You have also written various short stories, including your own collection of short horror stories, Voices of the Damned. How did you find writing your debut novel ’The Venus Complex’? We hear there was a lot of research involved!
Yes, I was lucky enough to be able to interview a homicide detective at the Manhattan North police precinct and a few psychologists. Also, a close friend of mine was a dominatrix — one of the most notorious in NYC. We were both fascinated by serial killers for very different reasons. (I’m interested in them because they are so radically different from me. Her greatest sexual fantasy was to have sex with one!) She also had a Masters-Degree in Human Sexuality and she gave me a lot of insight into paraphilias and the dark side of sexual desire. What I wanted to do in The Venus Complex was to explore the sexual mindscape of someone who decides to become a serial killer. It’s written in the first person, in diary form, so we’re in Professor Michael Friday’s head every step of the way. It was strangely liberating writing from a man’s viewpoint.
Do you think writing about such disturbing subject matter you have been able to explore the way people view sexuality and the darker psyche?
Absolutely. As I mentioned previously, sex is part and parcel of what we are as human beings. It’s strange how so many of us are embarrassed about something that is so essential to the human race and its continuation.
Delivering your novel in the first person gives a certain intimacy with the character, was this intentional?
Very much so. I started out writing a police procedural with a plucky female forensic psychologist as the heroine, but I got bored halfway through. It was just like so many other books that I’d read before. I wanted to do something different. Something that didn’t focus necessarily on the violence of the acts, but the motivations and the sexual fantasies of the killer. It’s not a whodunit, it’s a whydunnit.
[Image: Doug Bradley, The Venus Complex (Cover Artwork by Daniele Serra) and Barbie Wilde]
We heard you are getting fellow cenobite Doug Bradley to voice the audio book! Was this a natural progression/choice?
I am so thrilled that Doug is narrating the audio book. I’d given the book to Doug’s partner and he read to her while she was sculpting. When they mentioned this to me, I replied, “Wow, I would love to hear Doug reading my book out loud,” and he said, “Well, let’s talk about that.” Doug has done many audio books, including Doug Bradley’s Spinechillers, which was hailed by Audible as “the world’s biggest and best classic horror collection” and by Guillermo del Toro as “remarkable.” In 2017, he recorded Clive’s collection of tales, poems and fragments, Tonight Again, so Doug is very familiar with the anatomy of the audio book world.
Would you like ‘The Venus Complex’ to someday be made into a film or do you think there would just be far too much censored out?
I’d love to see it as a film. Re: censorship. I seem to recall that Basic Instinct was pretty racy and it came out way back in 1992, so I don’t see that many barriers to a movie adaptation of The Venus Complex. A clever director can film scenes that don’t reveal too much – that would suggest sex and violence in an intriguing way.
What is coming up next in the world of Barbie Wilde?
I’m working on a new novel that is a real-life ghost story. I’m finishing up a couple of screenplays. I’ll soon be going into pre-production for a film project called Blue Eyes, based on my short horror story, co-written and directed by Chris Alexander and starring Nivek Ogre.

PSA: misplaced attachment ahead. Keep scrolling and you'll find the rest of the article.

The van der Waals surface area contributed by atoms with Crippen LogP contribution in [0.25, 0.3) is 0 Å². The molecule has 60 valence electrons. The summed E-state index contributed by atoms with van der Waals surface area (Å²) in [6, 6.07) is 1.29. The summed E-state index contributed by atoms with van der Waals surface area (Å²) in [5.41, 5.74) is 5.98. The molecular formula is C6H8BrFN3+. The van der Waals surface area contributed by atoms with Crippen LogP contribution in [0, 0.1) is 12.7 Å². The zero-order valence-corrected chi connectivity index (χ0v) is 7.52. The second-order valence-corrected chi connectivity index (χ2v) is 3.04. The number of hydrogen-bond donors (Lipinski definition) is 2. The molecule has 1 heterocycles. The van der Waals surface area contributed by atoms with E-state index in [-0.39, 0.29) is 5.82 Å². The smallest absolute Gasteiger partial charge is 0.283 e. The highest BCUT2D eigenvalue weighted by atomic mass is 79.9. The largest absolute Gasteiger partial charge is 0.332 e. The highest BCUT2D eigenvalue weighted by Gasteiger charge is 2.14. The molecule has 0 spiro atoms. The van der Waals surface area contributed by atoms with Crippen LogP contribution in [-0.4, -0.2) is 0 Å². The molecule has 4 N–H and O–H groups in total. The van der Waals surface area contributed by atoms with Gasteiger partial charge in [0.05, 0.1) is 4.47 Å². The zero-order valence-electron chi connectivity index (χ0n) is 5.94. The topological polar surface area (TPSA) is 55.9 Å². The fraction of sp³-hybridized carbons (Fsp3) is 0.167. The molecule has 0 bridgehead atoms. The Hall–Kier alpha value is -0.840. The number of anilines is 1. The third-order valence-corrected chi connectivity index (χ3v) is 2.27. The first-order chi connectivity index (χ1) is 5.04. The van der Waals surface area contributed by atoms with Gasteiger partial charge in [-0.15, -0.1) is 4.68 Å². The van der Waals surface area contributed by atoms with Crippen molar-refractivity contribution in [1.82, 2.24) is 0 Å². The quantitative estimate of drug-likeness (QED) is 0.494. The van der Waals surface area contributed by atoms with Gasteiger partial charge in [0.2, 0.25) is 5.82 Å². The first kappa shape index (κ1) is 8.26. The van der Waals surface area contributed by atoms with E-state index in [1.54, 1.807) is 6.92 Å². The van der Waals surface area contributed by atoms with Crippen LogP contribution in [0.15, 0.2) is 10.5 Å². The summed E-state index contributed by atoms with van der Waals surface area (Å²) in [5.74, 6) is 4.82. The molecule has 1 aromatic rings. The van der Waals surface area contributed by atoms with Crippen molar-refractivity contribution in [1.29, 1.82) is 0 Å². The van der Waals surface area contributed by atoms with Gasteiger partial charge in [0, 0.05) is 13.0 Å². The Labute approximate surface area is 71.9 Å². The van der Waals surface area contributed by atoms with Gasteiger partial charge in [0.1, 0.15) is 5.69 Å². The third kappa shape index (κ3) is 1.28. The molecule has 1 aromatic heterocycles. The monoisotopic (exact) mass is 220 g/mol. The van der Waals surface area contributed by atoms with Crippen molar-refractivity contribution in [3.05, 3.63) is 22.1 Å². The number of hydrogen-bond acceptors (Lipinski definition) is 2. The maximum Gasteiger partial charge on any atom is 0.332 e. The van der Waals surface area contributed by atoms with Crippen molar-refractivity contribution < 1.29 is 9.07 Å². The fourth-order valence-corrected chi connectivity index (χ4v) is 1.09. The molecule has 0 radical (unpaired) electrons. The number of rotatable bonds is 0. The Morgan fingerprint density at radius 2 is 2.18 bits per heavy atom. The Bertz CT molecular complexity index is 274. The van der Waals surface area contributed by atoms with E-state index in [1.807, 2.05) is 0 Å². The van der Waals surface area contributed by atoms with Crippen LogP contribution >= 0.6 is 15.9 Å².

[Blue Eyes Poster – Artwork by Vincent Sammy]
Figure of 8 – Quick Fire Questions
In your home you will always find…
Books, art, movies and too much tech!
Your best quality is…
I have a very sunny nature, considering that I write some dark and twisted stuff.
As a child, you wanted to be…
Please don’t laugh: an international assassin. Yes, when other little girls were dreaming of their Barbie dolls, I was dreaming of assassinating people. I blame TV shows like The Man from UNCLE, The Girl from UNCLE, The Avengers, etc.
The last thing to make you laugh was…
My partner. He has the most unusual and wonderful way of looking at things.
Your pet peeves are:
Rudeness, people masturbating with their mobile phones, religious fanatics of any persuasion, extreme political thought of any persuasion. As someone once said: “I can’t stand intolerant people!”
Something that may surprise us about you…
I sometime get a little bit embarrassed by what I write. My partner can always tell when I’m writing sex scenes because when he comes into my room, my face is bright pink.
Your favourite movies are…
Too many to choose from!
Favorite serial killer films: Psycho, American Psycho, Se7en.
Favourite horror: Hellraiser (of course), The Innocents, The Haunting (1963), Invasion of the Body Snatchers (1956), Audition, The Ring (2002).
Favourite Sci Fi: Alien, The Thing From Another World (1953), Blade Runner, Under The Skin, Arrival (2016).
Favourite film that I could watch any time because it’s so perversely wonderful and probably the best thing that Johnny Depp has ever done: The Ninth Gate.
Favourite recent film: Shape of Water. Actually, anything by Guillermo Del Toro, as long as it doesn’t have enormous robots in it.
Favourite Vampire: Only Lovers Left Alive, The Horror of Dracula.
Honorable mention must go to the TV show The Twilight Zone, which really made an impression on me when I was a kid. Rod Serling is one of my favorite writers, along with Patricia Highsmith, Clive Barker, Hemingway, Dashiell Hammett, Raymond Chandler and Shirley Jackson.
Dinner with the dead! Who is invited?
Peter Cushing, Orson Welles, Oscar Wilde, a handcuffed Ted Bundy (for the safety of the other guests), Mary Shelley, Mata Hari, Mae West and Artemisia Gentileschi (a female artist from the Baroque period who painted the deliciously violent Judith Beheading Holofernes, one of Professor Michael Friday’s favourite paintings).
[Image: Barbie and F Cenobite (Artwork by Andrew Tong, based on a BW photo by Robin Chaphekar]